In addition to drug-related violence, the 1980s saw several mass shootings, including the 1984 San Ysidro, Calif., massacre in which 21 were killed and the 1989 Stockton, schoolyard shooting in which five children were killed. Days after the Stockton shooting, a Los Angeles Times editorial argued that blame lies not only with the shooter, but "the unindictable accomplices to that crime ... who have resisted and sabotaged every effort to impose even the most minimum restraints on gun ownership." The editorial specifically decried the NRA for impeding the prohibition of guns "that no decent sportsman would think of using," claiming that the organization's lobbying efforts "intimidate" "gutless" and "weaselly" politicians.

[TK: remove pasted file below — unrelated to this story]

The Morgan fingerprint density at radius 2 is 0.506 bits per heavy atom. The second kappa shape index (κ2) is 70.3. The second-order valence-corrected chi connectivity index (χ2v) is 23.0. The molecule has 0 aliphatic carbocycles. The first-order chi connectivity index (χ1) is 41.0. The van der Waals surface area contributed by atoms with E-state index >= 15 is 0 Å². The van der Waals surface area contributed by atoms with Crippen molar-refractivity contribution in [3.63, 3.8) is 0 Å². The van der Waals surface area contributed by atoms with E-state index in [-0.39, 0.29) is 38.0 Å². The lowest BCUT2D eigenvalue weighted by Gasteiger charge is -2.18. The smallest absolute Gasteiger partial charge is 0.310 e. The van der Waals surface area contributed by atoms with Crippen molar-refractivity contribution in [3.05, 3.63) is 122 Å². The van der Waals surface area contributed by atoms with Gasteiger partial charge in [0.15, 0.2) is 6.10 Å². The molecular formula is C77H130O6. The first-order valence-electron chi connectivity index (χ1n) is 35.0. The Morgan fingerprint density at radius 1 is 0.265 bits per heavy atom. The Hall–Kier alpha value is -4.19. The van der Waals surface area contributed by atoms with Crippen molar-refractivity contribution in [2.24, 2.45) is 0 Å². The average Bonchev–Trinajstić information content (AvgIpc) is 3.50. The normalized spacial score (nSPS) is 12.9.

Prodded by the outcry, the George H. W. Bush White House decided to act--against foreign gun manufacturers. On March 14, 1989, under a provision of the 1968 Gun Control Act that allows the U.S. Treasury Department to unilaterally deny importations on the basis of a "sporting purposes" standard, the administration "suspended the importation of about 25 brands of high-powered, semiautomatic weapons ... in the wake of an explosion of drug-related violence and other assaults involving such guns," as the Wall Street Journal explained in an April 6, 1989 article. Targeted weapons included the Russian AK-47 and the Israeli Uzi submachine gun. Bush director of drug policy William J. Bennett requested the ban on behalf of "a lot of policemen and chiefs" who asserted that the only purpose of such weapons was "carnage and mayhem." President Bush justified the ban as an "accommodation between the police and the sporting interest." A month later, President Bush extended the temporary ban to 24 additional models of similar "assault-type weapons," affecting "about 80 percent of all imports of semiautomatic weapons."